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Women Win At Cannes: Will We All See Their Films Though?

Andrea Arnold dancing with her beautiful American Honey cast

What an exciting Cannes it's been! Lots of debate about films directed by women and about how we can get more of them. And although there are only three women-directed films among the 21 films in the main competition, 12 of the 21 have female protagonists. What does that mean for the future?

I've had a fine time watching Cannes online, through its official streaming, on Youtube and including some of the women's events run by Kering's Women in Motion programme. Is Cannes Any Better? I asked in one post. Maybe it is. Here are the women directors and writers among the prize-winners in various categories; and an actor. But note this–
I knew about Jane Campion being the only woman to win a Palme d'Or but this too is significant. 1961!!!

Now the big question is: Will these Cannes 2016 directors' work be well distributed, right around the world? I hope so! (I have great hopes of Tanji, a partnership between Echo Media and Tangerine Entertainment, the first mobile app to curate, personalise and guide us to women-centric film, tv and online content, but that won't resolve distribution problems.) 

1. Maren Ade's Toni Erdmann won the the International Federation of Film Critics (Fipresci) prize for the best picture in competition. It's her third feature. This is what Women & Hollywood's Melissa Silverstein – who's seen Toni Erdmann – tweeted when Maren Ade didn't win a prize in the competition–





2. Julia Ducournau's Raw (Grave in French) has won Fipresci’s prize for a title that screened in either Directors’ Fortnight or Critics’ Week. Variety calls it 'A femme campus cannibal gorefest'. Here's an interview with her on Women & Hollywood and 'an extract' below.



3. Delphine and Muriel Coulin won the Un Certain Regard section award for Best Screenplay for The Stopover, a feminist military drama adapted from Delphine's novel Voir du Pays. The film traces the tensions between two servicewomen returning from a tour of duty in Afghanistan.



4. Or Sinai’s Anna has won the 1st prize in the Cinéfondation section for film students, where Japanese director Naomi Kawase headed the jury. Nadja Andrasev won 3d prize with A Nyalintas Nesze (The Noise of Licking).





In the Quinzaine, the Director's Fortnight, sometimes seen as an alternative to the main competition, women directors were also winners.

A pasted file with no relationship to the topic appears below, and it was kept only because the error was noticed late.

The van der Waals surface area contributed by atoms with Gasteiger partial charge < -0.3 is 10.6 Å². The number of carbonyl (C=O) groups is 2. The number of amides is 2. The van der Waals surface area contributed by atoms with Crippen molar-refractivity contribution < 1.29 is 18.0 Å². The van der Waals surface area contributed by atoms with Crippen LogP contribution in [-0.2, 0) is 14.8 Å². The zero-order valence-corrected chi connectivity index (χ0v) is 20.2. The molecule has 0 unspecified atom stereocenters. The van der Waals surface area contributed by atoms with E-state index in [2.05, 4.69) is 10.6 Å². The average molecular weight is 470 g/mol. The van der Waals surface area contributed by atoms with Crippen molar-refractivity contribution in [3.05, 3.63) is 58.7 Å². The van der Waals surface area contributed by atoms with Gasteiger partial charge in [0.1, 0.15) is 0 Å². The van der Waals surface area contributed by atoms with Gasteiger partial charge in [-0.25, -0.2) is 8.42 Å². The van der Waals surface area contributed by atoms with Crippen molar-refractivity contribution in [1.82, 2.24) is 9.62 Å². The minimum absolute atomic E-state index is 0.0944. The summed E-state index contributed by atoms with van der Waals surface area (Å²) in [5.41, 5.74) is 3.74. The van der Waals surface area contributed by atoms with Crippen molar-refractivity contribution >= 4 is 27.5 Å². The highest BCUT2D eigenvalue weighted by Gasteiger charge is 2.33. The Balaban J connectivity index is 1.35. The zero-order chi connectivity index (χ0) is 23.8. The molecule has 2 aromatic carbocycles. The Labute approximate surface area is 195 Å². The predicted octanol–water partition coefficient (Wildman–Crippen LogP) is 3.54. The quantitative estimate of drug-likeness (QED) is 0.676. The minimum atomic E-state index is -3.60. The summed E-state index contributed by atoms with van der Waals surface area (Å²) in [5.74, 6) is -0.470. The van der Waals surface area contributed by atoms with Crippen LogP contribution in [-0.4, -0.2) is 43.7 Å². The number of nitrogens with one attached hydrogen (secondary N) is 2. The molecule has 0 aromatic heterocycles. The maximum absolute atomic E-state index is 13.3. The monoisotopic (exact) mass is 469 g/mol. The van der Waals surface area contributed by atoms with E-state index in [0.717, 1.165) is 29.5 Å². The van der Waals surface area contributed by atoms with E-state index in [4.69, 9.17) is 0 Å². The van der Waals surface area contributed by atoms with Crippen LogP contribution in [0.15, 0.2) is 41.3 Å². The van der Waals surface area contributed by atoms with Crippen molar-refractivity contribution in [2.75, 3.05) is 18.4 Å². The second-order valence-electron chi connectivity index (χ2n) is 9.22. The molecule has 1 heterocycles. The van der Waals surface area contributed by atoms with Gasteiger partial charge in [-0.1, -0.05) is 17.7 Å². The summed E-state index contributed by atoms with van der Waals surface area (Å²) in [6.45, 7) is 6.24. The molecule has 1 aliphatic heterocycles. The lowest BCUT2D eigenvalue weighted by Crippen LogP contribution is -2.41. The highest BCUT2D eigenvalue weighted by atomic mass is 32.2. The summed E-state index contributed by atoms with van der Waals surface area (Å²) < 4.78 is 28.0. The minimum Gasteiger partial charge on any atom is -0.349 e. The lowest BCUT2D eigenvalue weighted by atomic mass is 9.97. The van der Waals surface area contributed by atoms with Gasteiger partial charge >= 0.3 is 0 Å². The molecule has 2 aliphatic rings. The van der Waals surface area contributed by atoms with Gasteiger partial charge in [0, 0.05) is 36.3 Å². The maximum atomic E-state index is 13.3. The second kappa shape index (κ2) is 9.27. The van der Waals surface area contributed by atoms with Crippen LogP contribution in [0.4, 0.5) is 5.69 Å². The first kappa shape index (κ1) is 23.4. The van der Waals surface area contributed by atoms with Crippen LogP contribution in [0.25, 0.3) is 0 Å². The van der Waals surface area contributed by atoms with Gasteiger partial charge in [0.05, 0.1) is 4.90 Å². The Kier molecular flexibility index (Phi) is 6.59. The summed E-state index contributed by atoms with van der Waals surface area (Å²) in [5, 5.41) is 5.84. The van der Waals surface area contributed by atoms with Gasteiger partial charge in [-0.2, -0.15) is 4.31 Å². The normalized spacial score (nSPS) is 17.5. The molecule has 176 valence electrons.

5. Lise Akoka and Romane Gueret won the short film Illy Award for Chasse Royale. (Please let it be in Show Me Shorts!)



6. The CICAE Art Cinema Award went to Shahrbanoo Sadat for Wolf and Sheep.



7. The SACD Prize, from France’s Writers Guild, went posthumously to Solveig Anspach for L’Effet Aquatique, a love story set between France and Iceland. Houda Benjamin (see below) got a Special Mention.




The Main Awards ceremony

Then there are the major prizes given out on the last night.




8. Houda Benyamina won the Camera d'Or with her Divines. Here's her speech when she received her award–
Women - Cannes belongs to us! It is our place! For things to change, women have to be more present in the selection. Thank you to my producer, who gave me the first seeds of self-confidence and who found solutions for me. I worked with warriors on this film. There is no such thing as a director without a scriptwriter: their place has to be redefined in French film. I was very demanding with my actors during the filming, so I offer many thanks to them. The job we do is an act of love!



9. Andrea Arnold’s American Honey won the Prix Du Jury. This is the THIRD time Andrea Arnold has won this prize!

Andrea Arnold & her star Sasha Lane
This is what Andrea said when she received her award–
When I am happy I feel like dancing. It is really incredible what is happening to me. I would like to thank everyone who took part in this film. It was a wonderful adventure. This prize belongs to the whole crew.



10. Because I love actors, here's Jaclyn Jose, who won best Actress for her role in Ma’Rosa by Brilliant Mendoza. It's the first time a Filipina actor has won this award.

 Jaclyn Jose

11. And, finally, a clip of Nicole Garcia’s Mal de Pierres (From the Land of the Moon), the third woman-directed film in the main competition. Let's celebrate her achievement, too.




Who knows which of these will reach general release down the road at my local cinema? But this year, the New Zealand International Film Festival has *no excuse* for screening as few women-directed films as usual.





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